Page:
How Uganda is Failing to Help Rural Children Learn Languages

Uganda

Children make their way to school in Fort Portal, Uganda. Shutterstock

Medadi Ssentanda, Makerere University and Allen Asiimwe, Makerere University

The government of Uganda introduced the mother tongue education programme with hope of improving literacy levels 12 years ago. But the training of teachers at colleges was not modified to match the introduced programme.

In a recently published study we conducted in 2018 in three rural schools in Northern Uganda, Gulu District, we found that teachers complained about inadequate training in the mother tongue, Acoli. Teachers said they weren’t taught the local language as subject at college and this made them feel inadequate to teach in the language.

This limited training affected the teaching of the learners’ mother tongue and ultimately, the level of literacy acquisition, which is both slow and poor. For instance in 2016, Uwezo, an East African organisation that reviews learners’ progress, found that pupils in Grade 3 and 7 had a competence rate of 25% when assessed in reading English and numeracy.

National exam data from 2017 where children in Grades 1 to 3 were assessed in English and local languages in government schools, showed that only 27% of the pupils could identify 4 out of 5 Acoli letters. Acoli is the dominant language spoken in Gulu and the language taught as the mother tongue and used as the language of teaching and learning.

Another international study used the Early Grade Reading Assessment tool to assess learners in northern Uganda. The results were even more discouraging. Between 90% and 91% of the learners in the north did not understand what they read in their mother tongues. The paper argues that if the assessments were done in English, the results would’ve been poorer.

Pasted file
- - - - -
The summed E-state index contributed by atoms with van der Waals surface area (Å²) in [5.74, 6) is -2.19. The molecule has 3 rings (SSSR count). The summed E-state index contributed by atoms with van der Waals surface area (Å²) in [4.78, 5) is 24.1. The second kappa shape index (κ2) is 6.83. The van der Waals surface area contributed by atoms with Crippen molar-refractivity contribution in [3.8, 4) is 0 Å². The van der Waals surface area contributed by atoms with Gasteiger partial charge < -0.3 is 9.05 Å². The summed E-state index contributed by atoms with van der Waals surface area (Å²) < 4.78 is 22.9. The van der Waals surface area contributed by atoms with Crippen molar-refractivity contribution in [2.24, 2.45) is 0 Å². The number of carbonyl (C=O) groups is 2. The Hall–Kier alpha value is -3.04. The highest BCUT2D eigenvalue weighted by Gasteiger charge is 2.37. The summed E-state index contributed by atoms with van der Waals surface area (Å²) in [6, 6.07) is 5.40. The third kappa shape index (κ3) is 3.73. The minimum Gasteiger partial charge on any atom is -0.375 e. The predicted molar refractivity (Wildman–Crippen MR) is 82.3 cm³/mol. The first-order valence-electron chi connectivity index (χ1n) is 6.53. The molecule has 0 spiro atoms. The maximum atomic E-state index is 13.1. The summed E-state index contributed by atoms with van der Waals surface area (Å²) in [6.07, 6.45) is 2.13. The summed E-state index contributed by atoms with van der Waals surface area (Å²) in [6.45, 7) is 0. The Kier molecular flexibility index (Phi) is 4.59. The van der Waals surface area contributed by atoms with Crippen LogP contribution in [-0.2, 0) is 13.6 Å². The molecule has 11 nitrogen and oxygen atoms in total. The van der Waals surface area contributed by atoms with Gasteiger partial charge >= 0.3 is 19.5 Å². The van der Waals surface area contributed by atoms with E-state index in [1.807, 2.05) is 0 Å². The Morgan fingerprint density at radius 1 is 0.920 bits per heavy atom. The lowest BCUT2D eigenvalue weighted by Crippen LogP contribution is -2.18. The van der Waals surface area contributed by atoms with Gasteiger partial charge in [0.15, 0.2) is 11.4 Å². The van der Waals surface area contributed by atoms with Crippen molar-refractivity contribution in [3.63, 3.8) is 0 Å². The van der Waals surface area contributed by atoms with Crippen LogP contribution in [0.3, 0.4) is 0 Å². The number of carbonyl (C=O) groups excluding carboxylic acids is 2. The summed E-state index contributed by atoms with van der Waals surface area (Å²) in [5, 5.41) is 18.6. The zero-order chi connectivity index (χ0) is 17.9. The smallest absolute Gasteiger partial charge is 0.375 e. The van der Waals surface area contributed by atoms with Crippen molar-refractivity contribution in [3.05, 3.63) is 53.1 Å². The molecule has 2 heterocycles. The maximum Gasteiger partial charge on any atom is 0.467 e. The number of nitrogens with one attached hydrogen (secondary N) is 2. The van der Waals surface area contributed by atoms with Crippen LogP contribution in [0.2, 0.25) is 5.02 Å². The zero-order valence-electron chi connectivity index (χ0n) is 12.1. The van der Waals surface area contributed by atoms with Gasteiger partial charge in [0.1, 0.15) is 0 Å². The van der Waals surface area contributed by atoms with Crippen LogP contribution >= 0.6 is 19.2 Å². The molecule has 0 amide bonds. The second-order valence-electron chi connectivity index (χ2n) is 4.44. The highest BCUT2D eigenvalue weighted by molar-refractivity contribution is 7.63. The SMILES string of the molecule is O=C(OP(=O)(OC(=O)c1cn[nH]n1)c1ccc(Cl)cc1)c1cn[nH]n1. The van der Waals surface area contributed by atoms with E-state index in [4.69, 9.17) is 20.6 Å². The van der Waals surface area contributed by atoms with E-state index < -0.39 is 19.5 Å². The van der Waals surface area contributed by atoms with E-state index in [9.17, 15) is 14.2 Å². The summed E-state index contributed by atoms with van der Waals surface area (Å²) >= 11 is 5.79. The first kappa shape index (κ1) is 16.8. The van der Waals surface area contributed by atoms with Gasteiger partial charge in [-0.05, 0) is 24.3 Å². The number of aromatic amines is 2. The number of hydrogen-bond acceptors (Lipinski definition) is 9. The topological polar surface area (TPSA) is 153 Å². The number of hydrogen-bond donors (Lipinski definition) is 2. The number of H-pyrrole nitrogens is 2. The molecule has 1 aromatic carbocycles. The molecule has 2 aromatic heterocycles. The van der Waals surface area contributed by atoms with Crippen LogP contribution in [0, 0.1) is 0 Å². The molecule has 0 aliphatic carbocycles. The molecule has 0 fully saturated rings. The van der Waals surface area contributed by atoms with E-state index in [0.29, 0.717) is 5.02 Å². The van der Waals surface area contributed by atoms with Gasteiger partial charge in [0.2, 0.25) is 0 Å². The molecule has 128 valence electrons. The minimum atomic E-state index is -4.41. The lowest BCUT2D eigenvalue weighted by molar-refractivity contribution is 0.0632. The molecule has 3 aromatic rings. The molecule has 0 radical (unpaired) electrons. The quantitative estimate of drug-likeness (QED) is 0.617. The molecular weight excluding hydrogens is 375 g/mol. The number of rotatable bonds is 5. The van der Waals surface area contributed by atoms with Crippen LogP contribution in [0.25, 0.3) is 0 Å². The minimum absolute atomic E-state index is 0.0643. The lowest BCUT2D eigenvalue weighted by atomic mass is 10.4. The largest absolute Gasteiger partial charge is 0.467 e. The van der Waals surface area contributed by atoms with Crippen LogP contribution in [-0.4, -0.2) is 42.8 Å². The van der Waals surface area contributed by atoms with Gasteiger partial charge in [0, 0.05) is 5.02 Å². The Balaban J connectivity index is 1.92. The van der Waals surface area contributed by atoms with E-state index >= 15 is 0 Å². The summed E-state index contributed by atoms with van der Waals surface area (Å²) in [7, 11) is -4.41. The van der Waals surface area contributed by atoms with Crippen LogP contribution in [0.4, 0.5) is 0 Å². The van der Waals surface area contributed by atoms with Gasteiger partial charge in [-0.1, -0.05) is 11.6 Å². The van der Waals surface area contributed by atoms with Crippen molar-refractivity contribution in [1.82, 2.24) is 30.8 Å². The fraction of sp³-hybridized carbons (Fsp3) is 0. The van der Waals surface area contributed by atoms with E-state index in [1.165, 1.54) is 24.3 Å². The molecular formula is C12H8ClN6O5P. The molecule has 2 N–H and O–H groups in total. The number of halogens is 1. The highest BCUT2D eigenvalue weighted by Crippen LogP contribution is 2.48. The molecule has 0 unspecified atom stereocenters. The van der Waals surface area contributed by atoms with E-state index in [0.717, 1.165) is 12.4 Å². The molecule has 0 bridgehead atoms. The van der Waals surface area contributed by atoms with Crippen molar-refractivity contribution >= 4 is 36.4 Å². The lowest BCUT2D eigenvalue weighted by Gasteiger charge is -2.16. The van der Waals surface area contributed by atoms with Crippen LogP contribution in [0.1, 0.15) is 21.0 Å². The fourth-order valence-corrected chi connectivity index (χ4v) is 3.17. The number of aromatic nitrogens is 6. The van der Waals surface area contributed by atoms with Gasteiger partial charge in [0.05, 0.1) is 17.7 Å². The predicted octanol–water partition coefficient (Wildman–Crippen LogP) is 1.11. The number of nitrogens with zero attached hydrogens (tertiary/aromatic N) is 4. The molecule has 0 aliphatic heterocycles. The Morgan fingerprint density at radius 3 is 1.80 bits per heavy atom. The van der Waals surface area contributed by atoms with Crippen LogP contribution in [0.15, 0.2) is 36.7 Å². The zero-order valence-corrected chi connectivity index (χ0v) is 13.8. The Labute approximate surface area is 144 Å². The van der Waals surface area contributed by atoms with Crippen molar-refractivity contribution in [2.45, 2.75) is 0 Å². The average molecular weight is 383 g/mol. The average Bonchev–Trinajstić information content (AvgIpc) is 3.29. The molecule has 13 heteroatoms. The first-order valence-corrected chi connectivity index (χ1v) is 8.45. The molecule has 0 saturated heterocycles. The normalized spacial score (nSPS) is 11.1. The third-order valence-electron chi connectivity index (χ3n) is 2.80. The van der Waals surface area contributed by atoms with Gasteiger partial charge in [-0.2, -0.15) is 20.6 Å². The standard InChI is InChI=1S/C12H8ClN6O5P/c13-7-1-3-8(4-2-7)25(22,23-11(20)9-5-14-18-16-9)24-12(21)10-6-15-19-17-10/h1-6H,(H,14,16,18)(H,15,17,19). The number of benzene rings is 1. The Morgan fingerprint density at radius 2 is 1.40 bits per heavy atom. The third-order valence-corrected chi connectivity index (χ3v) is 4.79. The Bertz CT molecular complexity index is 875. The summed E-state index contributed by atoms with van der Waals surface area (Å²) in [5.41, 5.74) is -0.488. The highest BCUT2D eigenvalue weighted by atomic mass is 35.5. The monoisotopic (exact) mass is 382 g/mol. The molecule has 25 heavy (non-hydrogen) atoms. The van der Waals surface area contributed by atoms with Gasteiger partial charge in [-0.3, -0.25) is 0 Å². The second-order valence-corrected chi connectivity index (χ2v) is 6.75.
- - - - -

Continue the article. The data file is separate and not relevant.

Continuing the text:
Some teachers in our study said they preferred teaching in English because that’s how they were taught. They argued that they didn’t see much value in teaching the mother tongue while learners will be sitting English exams at the end of primary schooling.

The challenges

Studies have shown that teachers should be trained at college in accordance to what the practice in schools demands. Our findings clearly mean that teachers have a negative attitude towards mother tongue education. This inevitably affects their classroom practices and the process of literacy acquisition.

Another challenge that teachers at government schools experience relates to the absence of pre-primary sections at government schools. For example in our study, one teacher said they receive learners “from home direct” – meaning they receive children who have not gone through pre-primary. Grade 1 teachers therefore have a huge task of teaching not only Grade 1 content but also pre-primary classwork that children should’ve learnt between the ages 2 and 3 years. This slows the process of literacy acquisition in these schools.